Curecanti National Recreation Area
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|Curecanti National Recreation Area|
|Location||Gunnison and Montrose counties, Colorado, United States|
|Nearest city||Gunnison, CO|
|Area||43,095 acres (174.40 km2)|
|Established||February 6, 1965|
|Visitors||924,468 (in 2011)|
|Governing body||National Park Service|
|Website||Curecanti National Recreation Area|
Curecanti National Recreation Area[note 1] is a National Park Service unit located on the Gunnison River in western Colorado. Established in 1965, Curecanti is responsible for developing and managing recreational facilities on three reservoirs, Blue Mesa Reservoir, Morrow Point Reservoir and Crystal Reservoir, constructed on the upper Gunnison River in the 1960s by the U.S. Bureau of Reclamation to better utilize the vital waters of the Colorado River and its major tributaries. A popular destination for boating and fishing, Curecanti offers visitors two marinas, traditional and group campgrounds, hiking trails, boat launches, and boat-in campsites. The state's premiere lake trout and Kokanee salmon fisheries, Curecanti is a popular destination for boating and fishing, and is also a popular area for ice-fishing in the winter months.
In 1922 seven western states, all of which contained some part of the mighty Colorado River or its major tributaries, signed an agreement to regulate the use of the vital waters of the river system. Allotments were made and each state was guaranteed a certain amount of water annually. To facilitate this effort, the member states were divided into upper and lower groups, based on geography. Recognizing their total dependence on the upper group states, whose mountain snow melts contributed the most water to the river system, the states of the lower group, California, Nevada, and Arizona, began to build dams, such as the magnificent Hoover Dam, to create storage reservoirs on their parts of the river system. By the 1950s, the upper states, Colorado, Utah, New Mexico, and Wyoming, obligated to send a set amount of water downstream regardless of seasonal fluctuations in water levels, also began to see the wisdom of creating a system of dams and reservoirs. To grant the four states the authority to begin this process, Congress passed the Colorado River Storage Act on April 11, 1956. An important legal milestone in the tortuous history of the western water law, the Act created the Colorado River Storage Project [CRSP], and authorized four main projects, one of which was located on the Gunnison River in western Colorado, the fifth largest tributary of the Colorado River. This project, originally called the Curecanti Project, was tasked with building three dams on the upper reaches of the Gunnison, approximately 27 miles west of the city of Gunnison. The resulting reservoirs, Blue Mesa, Morrow Point, and Crystal, would not only make possible water storage for transfer to the lower group states, but also for local agricultural use. Impounding this section of the river would also create new opportunities for flood control, the generation of hydro-electric power, and recreation. To help fulfill the recreation aspect of the project the National Park Service was given the responsibility to design and manage recreational opportunities on the three reservoirs. In 1965 the Park Service established Curecanti National Recreation Area, a new unit that would encompass all three reservoirs, as well as short sections of the river above and below, build campgrounds, marinas and lake access points, protect, research and interpret the natural environment and local history, and manage game and fish populations.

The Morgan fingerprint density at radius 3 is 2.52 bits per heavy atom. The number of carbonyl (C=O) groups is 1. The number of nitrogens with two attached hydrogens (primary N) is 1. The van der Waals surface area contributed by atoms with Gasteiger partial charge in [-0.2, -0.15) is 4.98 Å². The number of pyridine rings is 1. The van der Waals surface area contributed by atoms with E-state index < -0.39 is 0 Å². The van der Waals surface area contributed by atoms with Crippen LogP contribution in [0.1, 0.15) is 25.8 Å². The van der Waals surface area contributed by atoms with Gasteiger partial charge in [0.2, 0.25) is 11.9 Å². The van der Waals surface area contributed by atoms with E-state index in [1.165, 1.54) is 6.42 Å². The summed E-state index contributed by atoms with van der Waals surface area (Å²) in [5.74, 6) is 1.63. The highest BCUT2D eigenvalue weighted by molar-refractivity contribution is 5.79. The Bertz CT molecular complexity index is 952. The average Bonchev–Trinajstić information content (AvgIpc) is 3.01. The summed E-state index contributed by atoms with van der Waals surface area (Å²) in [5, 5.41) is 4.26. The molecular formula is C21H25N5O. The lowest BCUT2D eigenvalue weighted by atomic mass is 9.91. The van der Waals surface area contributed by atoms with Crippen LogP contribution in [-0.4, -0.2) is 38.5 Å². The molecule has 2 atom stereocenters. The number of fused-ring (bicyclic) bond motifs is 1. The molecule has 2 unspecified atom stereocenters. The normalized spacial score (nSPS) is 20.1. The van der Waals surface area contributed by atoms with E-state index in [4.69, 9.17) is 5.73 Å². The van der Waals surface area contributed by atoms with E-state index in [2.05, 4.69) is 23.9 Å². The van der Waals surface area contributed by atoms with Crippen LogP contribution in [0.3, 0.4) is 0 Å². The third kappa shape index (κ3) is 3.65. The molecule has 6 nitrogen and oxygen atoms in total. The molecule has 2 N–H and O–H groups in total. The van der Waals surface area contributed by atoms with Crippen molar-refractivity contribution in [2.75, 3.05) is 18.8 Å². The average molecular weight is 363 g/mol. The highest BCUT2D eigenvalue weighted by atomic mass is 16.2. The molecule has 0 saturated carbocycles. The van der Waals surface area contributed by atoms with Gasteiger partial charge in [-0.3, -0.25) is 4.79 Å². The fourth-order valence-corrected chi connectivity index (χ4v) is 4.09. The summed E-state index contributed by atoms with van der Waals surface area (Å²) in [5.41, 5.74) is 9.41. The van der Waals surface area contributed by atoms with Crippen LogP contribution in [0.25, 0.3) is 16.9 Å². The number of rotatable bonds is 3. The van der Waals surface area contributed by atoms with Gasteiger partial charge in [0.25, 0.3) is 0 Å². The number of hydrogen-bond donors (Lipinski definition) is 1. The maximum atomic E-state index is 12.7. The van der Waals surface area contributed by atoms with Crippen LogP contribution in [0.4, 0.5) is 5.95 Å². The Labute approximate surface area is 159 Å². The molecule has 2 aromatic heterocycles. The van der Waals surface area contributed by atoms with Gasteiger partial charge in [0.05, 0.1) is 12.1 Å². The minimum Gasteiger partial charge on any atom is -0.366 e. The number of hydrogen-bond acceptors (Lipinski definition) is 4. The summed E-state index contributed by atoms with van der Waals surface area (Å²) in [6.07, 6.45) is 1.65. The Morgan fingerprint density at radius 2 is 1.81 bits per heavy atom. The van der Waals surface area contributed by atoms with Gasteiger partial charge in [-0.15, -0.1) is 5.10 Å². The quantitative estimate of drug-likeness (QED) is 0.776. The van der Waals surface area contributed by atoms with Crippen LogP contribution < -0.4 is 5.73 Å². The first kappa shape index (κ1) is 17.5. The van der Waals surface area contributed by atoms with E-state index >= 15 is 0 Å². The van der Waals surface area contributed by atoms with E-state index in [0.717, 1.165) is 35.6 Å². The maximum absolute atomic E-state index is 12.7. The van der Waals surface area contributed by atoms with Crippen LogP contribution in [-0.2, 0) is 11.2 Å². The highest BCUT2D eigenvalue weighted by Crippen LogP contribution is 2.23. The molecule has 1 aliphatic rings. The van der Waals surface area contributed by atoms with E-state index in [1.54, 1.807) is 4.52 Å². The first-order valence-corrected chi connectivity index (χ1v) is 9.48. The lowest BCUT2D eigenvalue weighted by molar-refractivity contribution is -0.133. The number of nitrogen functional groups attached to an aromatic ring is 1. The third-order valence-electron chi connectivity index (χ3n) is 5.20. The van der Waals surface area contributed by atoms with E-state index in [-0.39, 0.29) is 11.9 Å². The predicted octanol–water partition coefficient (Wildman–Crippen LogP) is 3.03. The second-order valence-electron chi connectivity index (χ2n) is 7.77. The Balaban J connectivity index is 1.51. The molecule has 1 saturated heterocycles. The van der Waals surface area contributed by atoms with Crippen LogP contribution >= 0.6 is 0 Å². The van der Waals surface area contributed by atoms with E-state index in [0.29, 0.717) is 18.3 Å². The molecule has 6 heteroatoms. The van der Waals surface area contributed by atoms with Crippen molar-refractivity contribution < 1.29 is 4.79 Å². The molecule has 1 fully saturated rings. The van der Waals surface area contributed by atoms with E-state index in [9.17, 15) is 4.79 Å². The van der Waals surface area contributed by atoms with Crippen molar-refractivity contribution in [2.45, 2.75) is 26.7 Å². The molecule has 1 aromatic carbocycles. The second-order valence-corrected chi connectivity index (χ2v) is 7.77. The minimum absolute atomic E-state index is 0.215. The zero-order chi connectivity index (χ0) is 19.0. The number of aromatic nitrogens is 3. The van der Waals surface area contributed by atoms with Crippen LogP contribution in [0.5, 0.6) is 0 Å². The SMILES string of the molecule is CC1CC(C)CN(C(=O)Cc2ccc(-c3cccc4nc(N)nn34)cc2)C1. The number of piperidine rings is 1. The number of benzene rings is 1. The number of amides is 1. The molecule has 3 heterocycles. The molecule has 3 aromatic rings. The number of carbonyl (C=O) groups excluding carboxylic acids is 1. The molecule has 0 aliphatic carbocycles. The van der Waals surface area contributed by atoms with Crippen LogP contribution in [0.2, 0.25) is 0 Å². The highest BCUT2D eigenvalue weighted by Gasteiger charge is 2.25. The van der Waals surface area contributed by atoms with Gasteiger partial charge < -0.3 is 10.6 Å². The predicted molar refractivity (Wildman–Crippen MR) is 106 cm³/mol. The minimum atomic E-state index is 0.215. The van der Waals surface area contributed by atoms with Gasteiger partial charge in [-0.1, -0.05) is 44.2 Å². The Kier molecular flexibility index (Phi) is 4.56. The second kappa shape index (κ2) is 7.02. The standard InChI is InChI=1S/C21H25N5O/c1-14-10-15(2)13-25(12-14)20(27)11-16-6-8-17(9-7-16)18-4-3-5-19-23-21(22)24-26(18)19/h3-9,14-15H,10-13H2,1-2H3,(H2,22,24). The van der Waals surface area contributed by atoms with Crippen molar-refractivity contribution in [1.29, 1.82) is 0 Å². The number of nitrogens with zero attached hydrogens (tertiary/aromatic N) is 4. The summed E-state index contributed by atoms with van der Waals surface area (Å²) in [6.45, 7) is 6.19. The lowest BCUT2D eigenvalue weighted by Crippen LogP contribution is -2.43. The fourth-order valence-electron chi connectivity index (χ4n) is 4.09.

Units and access
Beginning on the river approximately 5 miles west of Gunnison, and ending on the river at the eastern border of the Black Canyon of the Gunnison National Park, Curecanti contains four main areas:
Blue Mesa Reservoir